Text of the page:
If you have more than one child, you know bickering between kids. Some days it feels like you should be wearing a shirt with zebra stripes and cradling a whistle. But arguing and bickering is a necessary part of maturing, but it’s extremely exhausting—for all parties involved.
So how do we help our kids learn to fight less and solve problems more? Our resident Dad Referees shared their advice (and favorite brand of whistle):
● Individual time. The impact of one-on-one time with your child is significant. Sometimes, the source of fighting between siblings is a need for attention. We know it can be hard with busy schedules, but even just finding a set amount of time each day or week to spend together can be extremely helpful in lessening those disputes. It doesn’t have to be anything big – reading, walking the dog, watching a show.
● Model behavior. What is your style of conflict resolution? How do you and your partner resolve issues? Are those resolutions done in front of your children so they can see that even though their parents might disagree, they talk through the problem, offer up solutions, and come to a mutual understanding/agreement? Our kids are always watching, far more than they’re listening. Let’s make sure we’re modeling the behavior we want them to emulate.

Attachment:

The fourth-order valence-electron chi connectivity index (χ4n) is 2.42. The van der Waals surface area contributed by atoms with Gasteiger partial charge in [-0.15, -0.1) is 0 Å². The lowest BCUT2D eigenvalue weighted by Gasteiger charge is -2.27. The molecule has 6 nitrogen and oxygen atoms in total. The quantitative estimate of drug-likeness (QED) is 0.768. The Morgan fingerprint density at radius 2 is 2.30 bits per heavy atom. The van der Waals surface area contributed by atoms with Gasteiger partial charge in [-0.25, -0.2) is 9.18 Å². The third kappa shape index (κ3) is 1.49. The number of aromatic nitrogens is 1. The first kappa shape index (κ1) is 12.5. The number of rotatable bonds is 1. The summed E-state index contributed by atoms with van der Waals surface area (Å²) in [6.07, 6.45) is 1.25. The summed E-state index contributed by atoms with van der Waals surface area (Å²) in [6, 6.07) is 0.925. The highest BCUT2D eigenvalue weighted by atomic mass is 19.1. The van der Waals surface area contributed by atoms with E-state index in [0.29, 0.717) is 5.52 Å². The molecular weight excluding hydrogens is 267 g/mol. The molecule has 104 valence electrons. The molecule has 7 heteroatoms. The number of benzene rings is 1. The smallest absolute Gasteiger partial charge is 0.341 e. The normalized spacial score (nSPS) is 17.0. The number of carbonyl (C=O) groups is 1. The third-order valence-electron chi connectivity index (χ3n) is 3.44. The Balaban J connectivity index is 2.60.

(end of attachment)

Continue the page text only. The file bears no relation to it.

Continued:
● Create boundaries. The term ‘boundaries’ gets a lot of play these days, for good reason. Having personal boundaries, and boundaries for our children, is helpful in dealing with sibling arguments. Set clear rules and expectations around how they are expected to treat their siblings and people in general. Also let me know that their feelings and boundaries will be respected. When either of those lines are crossed, take a break and figure out how to mend and move on.
● Together shirt. When all else fails and your whistle has run out of steam? You grab an XL shirt and stick both of them in it. Have more than two kids? You’ll probably need an XXL. For real!
Other Helpful Resources:
● Siblings Without Rivalry (Book)
● We Disagree (Children’s Book)
● Siblings: You’re Stuck with Each Other, So Stick Together (Book)
● Arthur/Daniel Tiger (Shows)
Arguments amongst siblings are normal. So remember: we’re all in this together.
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